It is believed that Bangalore has got its name from the words “Bendha KaaLu” which meant boiled beans in Kannada, the local language of Karnataka. The story reveals that King Veera Ballala of the Vijayanagara kingdom was once lost in a forest and happened to stumble upon a lonely cottage. An old woman that lived there could offer the starving king only boiled beans “Bendha kaaLu” and the place came to be known as “Bendha kaaLu ooru” (ooru in Kannada means a city). BendhakaaLooru later on came to be known as Bengalooru in Kannada. However, historical evidence shows that “Bengalooru” was recorded much before King Ballala's time in a 9th century temple inscription in the village of Begur.
The city was designed by Kempe Gowda in the year 1537. Kempe gowda was a hunter and hunting was his favourite past time. One day while he was hunting Kempe Gowda was surprised to see a hare chase his dog and thus named the place as "gandu bhoomi" which meant heroic place. Kempe Gowda I, who was in charge of Yelahanka, built a mud fort in 1537 and with the help of King Achutaraya, built the little towns of Balepet, Cottonpet and Chickpet, all inside the fort. In todays present day , these little areas serve as the major wholesale and commercial market places in the city. Kempe Gowda's son erected the four watch towers to mark the boundaries of Bangalore which are traceable even today and they stand almost in the heart of the present city.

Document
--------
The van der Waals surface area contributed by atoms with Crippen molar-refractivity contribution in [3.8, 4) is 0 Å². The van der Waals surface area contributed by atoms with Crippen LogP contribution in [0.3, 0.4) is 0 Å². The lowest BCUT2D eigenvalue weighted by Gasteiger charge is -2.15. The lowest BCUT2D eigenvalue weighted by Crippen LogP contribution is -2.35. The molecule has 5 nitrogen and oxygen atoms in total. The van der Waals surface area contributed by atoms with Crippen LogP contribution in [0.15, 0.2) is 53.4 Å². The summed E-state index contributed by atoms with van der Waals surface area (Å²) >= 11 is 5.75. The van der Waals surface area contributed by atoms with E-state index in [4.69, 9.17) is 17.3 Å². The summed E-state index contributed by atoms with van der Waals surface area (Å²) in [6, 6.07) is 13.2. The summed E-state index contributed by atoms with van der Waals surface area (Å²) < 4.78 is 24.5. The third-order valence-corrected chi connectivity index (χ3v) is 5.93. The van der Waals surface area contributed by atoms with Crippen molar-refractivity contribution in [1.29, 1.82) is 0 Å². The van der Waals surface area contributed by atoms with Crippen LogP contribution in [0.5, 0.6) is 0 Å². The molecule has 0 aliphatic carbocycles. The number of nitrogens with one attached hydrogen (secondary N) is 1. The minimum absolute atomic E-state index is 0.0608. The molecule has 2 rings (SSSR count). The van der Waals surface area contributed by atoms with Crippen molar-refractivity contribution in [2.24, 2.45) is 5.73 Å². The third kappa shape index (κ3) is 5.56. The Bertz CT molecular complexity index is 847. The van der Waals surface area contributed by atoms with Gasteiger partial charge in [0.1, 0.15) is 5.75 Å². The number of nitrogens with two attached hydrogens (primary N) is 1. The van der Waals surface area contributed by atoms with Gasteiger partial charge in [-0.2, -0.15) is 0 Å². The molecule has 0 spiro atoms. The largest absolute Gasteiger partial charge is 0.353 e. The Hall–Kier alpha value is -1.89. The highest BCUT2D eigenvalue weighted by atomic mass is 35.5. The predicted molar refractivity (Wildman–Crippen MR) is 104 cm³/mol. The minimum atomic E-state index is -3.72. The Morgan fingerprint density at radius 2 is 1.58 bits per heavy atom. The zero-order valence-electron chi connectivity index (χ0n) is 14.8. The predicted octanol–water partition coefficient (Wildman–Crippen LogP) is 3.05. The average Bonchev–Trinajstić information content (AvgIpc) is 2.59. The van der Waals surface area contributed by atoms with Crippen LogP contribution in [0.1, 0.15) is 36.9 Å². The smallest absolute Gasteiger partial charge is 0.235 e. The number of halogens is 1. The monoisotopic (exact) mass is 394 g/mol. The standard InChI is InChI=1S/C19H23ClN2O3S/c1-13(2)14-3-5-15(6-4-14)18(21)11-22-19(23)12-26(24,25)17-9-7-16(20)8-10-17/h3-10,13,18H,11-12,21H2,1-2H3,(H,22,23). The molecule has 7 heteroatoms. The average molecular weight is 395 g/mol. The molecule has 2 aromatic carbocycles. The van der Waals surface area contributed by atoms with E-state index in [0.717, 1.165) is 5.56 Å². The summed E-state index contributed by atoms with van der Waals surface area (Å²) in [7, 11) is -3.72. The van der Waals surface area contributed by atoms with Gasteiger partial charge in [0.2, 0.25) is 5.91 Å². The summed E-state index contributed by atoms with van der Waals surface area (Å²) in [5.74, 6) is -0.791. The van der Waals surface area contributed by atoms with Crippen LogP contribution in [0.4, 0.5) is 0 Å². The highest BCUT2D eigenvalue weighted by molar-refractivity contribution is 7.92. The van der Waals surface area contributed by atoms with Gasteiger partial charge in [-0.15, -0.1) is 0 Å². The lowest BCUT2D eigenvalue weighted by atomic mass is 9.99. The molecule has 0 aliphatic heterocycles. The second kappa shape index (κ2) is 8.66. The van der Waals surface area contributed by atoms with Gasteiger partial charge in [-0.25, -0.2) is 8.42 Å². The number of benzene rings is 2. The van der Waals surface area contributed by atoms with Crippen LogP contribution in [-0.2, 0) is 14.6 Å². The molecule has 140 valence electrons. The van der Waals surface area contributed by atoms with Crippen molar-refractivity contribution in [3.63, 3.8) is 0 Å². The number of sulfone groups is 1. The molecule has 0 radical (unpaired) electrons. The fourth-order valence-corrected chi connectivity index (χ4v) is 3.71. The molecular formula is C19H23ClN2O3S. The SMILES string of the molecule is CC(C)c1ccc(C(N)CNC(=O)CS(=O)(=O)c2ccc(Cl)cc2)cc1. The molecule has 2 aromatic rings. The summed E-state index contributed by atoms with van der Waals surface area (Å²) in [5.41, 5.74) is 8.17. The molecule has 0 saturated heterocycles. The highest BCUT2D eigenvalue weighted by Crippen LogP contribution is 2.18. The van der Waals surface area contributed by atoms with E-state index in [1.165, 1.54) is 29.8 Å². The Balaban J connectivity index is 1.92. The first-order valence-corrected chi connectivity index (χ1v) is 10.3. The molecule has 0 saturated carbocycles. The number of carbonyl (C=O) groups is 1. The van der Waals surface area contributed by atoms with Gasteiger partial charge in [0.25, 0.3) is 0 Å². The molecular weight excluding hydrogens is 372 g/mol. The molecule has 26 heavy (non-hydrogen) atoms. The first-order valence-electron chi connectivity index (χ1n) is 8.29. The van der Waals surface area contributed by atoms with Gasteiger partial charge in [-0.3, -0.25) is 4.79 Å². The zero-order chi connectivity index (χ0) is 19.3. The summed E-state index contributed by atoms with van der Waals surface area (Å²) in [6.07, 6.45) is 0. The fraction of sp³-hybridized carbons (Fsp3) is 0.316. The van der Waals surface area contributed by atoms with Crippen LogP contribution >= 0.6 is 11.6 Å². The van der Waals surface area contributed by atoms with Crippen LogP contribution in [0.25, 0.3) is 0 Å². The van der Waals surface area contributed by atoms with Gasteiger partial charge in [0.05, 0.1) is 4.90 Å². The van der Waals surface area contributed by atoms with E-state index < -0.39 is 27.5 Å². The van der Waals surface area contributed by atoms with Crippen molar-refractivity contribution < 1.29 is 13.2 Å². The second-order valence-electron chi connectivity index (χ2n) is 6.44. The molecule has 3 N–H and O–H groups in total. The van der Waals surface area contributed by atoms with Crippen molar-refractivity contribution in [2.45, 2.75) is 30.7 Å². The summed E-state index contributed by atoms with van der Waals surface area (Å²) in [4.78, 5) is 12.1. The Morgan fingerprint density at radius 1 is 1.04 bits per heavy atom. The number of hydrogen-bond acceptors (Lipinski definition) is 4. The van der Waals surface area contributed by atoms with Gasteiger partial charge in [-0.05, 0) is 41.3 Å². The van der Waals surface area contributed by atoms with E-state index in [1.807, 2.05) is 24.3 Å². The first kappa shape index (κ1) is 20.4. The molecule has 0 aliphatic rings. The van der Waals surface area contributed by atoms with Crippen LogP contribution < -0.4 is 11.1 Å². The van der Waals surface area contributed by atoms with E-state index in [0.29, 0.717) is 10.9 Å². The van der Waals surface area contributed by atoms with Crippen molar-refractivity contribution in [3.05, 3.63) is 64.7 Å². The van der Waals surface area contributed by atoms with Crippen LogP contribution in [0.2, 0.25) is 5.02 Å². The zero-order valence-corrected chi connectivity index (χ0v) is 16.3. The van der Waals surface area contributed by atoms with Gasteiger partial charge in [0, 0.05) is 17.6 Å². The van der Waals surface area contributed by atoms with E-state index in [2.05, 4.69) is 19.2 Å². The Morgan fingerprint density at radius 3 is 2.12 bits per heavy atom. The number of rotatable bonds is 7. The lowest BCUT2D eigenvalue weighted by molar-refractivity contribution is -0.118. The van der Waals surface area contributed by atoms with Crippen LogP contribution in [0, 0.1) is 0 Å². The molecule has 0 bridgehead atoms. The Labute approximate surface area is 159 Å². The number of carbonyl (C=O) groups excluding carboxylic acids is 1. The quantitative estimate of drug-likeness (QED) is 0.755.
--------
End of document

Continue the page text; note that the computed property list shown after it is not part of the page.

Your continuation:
In the year of 1638, Shahajirao Bhonsle, father of Shivaji, captured the city. In 1687, Aurangzeb's army captured Bangalore and sold it to the Wodeyars. The Wodeyars then built the famous Lal Bagh in 1759, one of Bangalore's most beautifully laid out gardens. Later Hyder Ali fortified the southern fort and made Bangalore an army town.
In the beginning of the 19th century, the General Post Office was opened and the Cantonment was established nine years later in 1809. In 1831 the British took over the administration of the Mysore Kingdom.
It was under the British influence that Bangalore bloomed with modern facilities like the railways, telegraph, postal and police departments. The first train was operational in 1859 and five years later in 1864, the lovely Cubbon Park was built by Sankey. Then in the end of the 20th century the Attara Kacheri and the Bangalore Palace was built.
In 1881, the British returned the city to the Wodeyars. Sir Mirza Ismail and Sir M Visveswaraya were the pioneers to help Bangalore attain its modern outlook.
From that time till now , the city has grown in magnitudes, emerging into what you see and know of today as “Bangalore”. Bangalore is India's fifth largest and the fastest growing city in Asia.